James McNeill Whistler (1834-1903)
James McNeill Whistler (1834-1903)

Figures in a Doorway

James McNeill Whistler (1834-1903)
Figures in a Doorway
watercolor on paper
9½ x 5¾ in. (24.1 x 14.6 cm.)
Executed circa 1897-99.
The artist.
Estate of the artist.
Ms. R. Birnie Philip, bequest from the above, 1903.
Private collection, London.
By bequest to the present owner from the above.
M.F. MacDonald, James McNeill Whistler: Drawings, Pastels and Watercolors: A Catalogue Raisonné, New Haven, Connecticut, 1995, p. 545, no. 1516, illustrated.

Lot Essay

Figures in a Doorway epitomizes James McNeill Whistler's highly modern approach to painting, in which the artist exalts the aesthetic experience and emphasizes timelessness and beauty as the most important components of a work of art. Whistler is quoted widely as having written, "As music is the poetry of sound, so is painting the poetry of sight, and the subject matter has nothing to do with harmony of sound or of color."

In September 1879, Whistler traveled to Venice to begin work on a set of a dozen etchings depicting the fabled city. The etchings were commissioned by his dealer, the Fine Art Society in London. He stayed for over a year, producing some fifty etchings, seven or eight paintings, and one hundred pastels. They were, as noted by one art historian, "some of the most innovative things he had ever done." (R. Dorment and M.F. MacDonald, James McNeill Whistler, London, 1984, p. 179) In nearly all of these works, Whistler ignored the famous canal views and attractions of Venice, preferring instead to depict lesser-known corners of the city, such as the crumbling back streets and hidden canals away from the better traveled sections of the city. It was during this trip that Whistler redefined his style in his etchings and pastels. He simplified his works and focused on the dark shadows he saw within the city's structures. As a result, his work became more abstract and dependent upon a minimalist use of line and color, what Whistler termed "the Japanese method" of drawing.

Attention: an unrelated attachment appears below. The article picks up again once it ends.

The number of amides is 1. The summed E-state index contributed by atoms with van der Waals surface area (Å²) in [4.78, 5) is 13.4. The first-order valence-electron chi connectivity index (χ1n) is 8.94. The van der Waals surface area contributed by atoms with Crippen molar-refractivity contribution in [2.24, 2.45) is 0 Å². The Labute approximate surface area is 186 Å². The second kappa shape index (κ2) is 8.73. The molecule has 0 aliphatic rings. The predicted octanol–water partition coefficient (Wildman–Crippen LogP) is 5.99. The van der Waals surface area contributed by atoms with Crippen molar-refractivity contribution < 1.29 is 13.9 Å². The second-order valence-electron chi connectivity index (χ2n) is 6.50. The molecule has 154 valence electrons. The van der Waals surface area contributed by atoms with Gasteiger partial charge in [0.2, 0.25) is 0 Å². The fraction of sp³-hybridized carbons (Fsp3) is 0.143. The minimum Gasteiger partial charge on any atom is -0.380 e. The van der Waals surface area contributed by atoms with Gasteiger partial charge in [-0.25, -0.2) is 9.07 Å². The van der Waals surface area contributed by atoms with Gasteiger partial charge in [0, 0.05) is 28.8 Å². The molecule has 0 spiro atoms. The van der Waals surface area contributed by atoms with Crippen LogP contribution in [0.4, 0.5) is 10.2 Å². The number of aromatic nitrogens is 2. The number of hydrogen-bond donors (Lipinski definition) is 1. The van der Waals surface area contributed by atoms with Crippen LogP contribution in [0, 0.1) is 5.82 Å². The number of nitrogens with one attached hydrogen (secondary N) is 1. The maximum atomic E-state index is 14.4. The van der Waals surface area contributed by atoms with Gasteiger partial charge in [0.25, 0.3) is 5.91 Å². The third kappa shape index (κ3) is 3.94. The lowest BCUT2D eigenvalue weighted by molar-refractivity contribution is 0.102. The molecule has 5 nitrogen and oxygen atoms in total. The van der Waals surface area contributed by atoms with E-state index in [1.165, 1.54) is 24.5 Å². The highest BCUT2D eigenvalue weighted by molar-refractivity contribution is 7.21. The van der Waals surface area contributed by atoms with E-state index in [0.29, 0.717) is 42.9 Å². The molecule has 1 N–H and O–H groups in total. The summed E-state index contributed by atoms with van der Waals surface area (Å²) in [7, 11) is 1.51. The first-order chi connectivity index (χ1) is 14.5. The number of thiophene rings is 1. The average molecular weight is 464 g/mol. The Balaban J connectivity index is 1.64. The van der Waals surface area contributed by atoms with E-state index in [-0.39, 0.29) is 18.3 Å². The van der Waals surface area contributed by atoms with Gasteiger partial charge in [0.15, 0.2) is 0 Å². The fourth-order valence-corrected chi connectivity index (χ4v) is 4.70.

John Walker writes, "The system--scientific, as he said, like all his systems--required him to find the exact spot where the focus of interest in the etching, lithograph, or watercolor was to be. Having selected the point of interest, he drew and completed this part of the picture. It might be a bridge, a window of a house, a doorway, or the sitter's head. Then he drew whatever came next in importance. But the most significant step was the placing of the subject. The procedure seems simple, but he used to say, 'The secret is in doing it.'" (James McNeill Whistler, New York, 1987, p. 87) With this new found minimalist aesthetic, Whistler applied his technique to all the mediums in which he created his masterpieces, including Figures in a Doorway.

Painted in either London or Dieppe, Figures in a Doorway was executed circa 1897 to 1899 and depicts figures emerging from the darkened doorway of a storefront. A contemporary critic of Whistler wrote, "The shop is probably the most perfect little thing of its kind that was ever wrought...It is without detail, without apparent labor, without dramatic interest, but it is exquisite in color, faultless in tone, and its well considered mystery has, at least, the interest of suggestiveness." (as quoted in James McNeill Whistler, p. 107) The composition is balanced with the door at the center of the work, surrounded by equal areas of the street and building and either side of the door, locking the figures into a pattern. Offsetting this sense of balance is the woman in the doorway and the dogs wandering the street in the foreground. The proximity of the scene emphasizes the abstract pattern of the work and arrangement of rectangles, anticipating the geometric abstraction of the twentieth century.

As a critic for the Evening Sun noted, "...the color easily takes the first place...They are color schemes, beautifully subtle and altogether lovely." (as quoted in James McNeill Whistler, Drawings Pastels and Watercolours: A Catalogue Raisonné, p. 370) Within the seeming simplicity of Whistler's Figures in a Doorway, he harmoniously employs broad washes of beige, terra cotta, ochre and brown for the plastered walls surrounding the door while the women are rendered in transparent washes of black. The simplicity and economy with which the artist achieves his desired effects of timelessness and beauty present the hallmarks of his highly celebrated watercolor technique and modern style.

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